I’ve talked about traveling a bit here and here but I wanted to give a little more practical advice on how to get the most out of your trip (and your dollar) when you’re traveling for b-boy jams. Toyz of Lionz of Zion also wrote a similar blog post on More Than a Stance but his deals more with traveling abroad (I still recommend it). I’m going to focus on the more mundane 5-10 hour car trip that’s pretty common for most b-boys.
Pack light. These are the essentials:
A pillow and/or sleeping bag – just assume you’ll sleep on the floor, you probably will. Even if you’ve been told there’s space, there have been plenty of times where at the last minute I was told “Oh hey, it turns out 9 more people from Florida are going to be staying in my one bedroom apartment tonight.”
A towel – This was the best advice Douglas Adams ever gave. There will never, ever be enough towels. Also, can be used as a pillow if you’re riding with the DJ who can’t accommodate your damn body pillow in their sedan.
Deodorant – You know who you are.
Toothpaste + Toothbrush – see above.
Travel size Shampoo/body wash combo – see above above.
Gear – I understand you need multiple outfits. B-boys started the fashion thing in hip-hop so I know we all need to bring plenty of gear. My best advice is to choose one pair of shoes (since they take up the most space) and base all your outfits around that pair. If your car is nearly empty, go nuts. Bring all the huaraches and change between every round.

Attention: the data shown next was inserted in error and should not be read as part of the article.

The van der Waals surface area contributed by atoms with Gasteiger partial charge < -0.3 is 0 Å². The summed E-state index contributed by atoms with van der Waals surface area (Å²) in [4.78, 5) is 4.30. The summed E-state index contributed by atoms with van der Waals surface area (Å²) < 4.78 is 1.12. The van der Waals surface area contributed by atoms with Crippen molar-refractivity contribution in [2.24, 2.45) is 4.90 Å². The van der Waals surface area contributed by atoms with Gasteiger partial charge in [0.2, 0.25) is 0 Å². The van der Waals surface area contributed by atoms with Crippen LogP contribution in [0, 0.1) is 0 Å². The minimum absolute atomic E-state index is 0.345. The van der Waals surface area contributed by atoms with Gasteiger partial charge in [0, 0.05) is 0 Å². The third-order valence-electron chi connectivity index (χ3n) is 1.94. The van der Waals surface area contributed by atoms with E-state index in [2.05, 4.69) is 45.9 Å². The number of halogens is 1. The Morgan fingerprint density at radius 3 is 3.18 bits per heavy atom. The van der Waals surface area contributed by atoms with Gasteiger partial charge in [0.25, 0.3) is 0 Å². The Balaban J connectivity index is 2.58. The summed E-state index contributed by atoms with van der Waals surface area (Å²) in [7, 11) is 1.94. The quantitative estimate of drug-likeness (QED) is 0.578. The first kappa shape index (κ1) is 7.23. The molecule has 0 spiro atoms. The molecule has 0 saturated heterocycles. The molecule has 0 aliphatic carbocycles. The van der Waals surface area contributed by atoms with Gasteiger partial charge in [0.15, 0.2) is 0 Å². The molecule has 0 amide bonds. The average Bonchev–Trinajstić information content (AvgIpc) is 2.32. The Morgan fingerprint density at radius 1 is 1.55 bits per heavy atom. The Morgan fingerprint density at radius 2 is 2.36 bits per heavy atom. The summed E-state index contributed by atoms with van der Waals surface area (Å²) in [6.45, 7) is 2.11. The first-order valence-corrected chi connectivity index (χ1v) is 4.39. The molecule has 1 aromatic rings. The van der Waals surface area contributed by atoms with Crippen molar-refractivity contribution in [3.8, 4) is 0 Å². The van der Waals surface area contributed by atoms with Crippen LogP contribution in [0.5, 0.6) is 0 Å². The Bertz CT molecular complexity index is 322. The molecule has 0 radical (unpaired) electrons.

Try to get everything in one bag if at all possible. It means less in the car and less for you to keep an eye on.
Don’t forget your music. Find out what kind of radio is in the car you’ll be taking . If its a cassette deck, get a tape adaptor. Just a CD player or radio, get a radio transmitter that hooks up to a phone or iPod or bring a CD book. You will run out of conversation after the first 3 hours if you’ve traveled together before or, if your friends are anything like mine, they will fall asleep once you get out of the driveway. My group have always decided that the driver gets choice of what to listen to on the ride. They’re doing the work so they get that privilege. Also, just a quick tip, I’ve always preferred to listen to comedy CDs or podcasts on the road. To me, those always make time pass the quickest as opposed to CDs I’ve heard a thousand times.
Work out the gas situation beforehand. There’s a few ways you can do this. AAA has a gas calculator you can use to get a rough estimate of how much the trip will cost. Let everyone riding know the deal and you can either split it even or something my crew has done a few times is that whoever is using their car, doesn’t have to pay gas. It’s their car that’s getting the wear and tear added on and getting the mileage.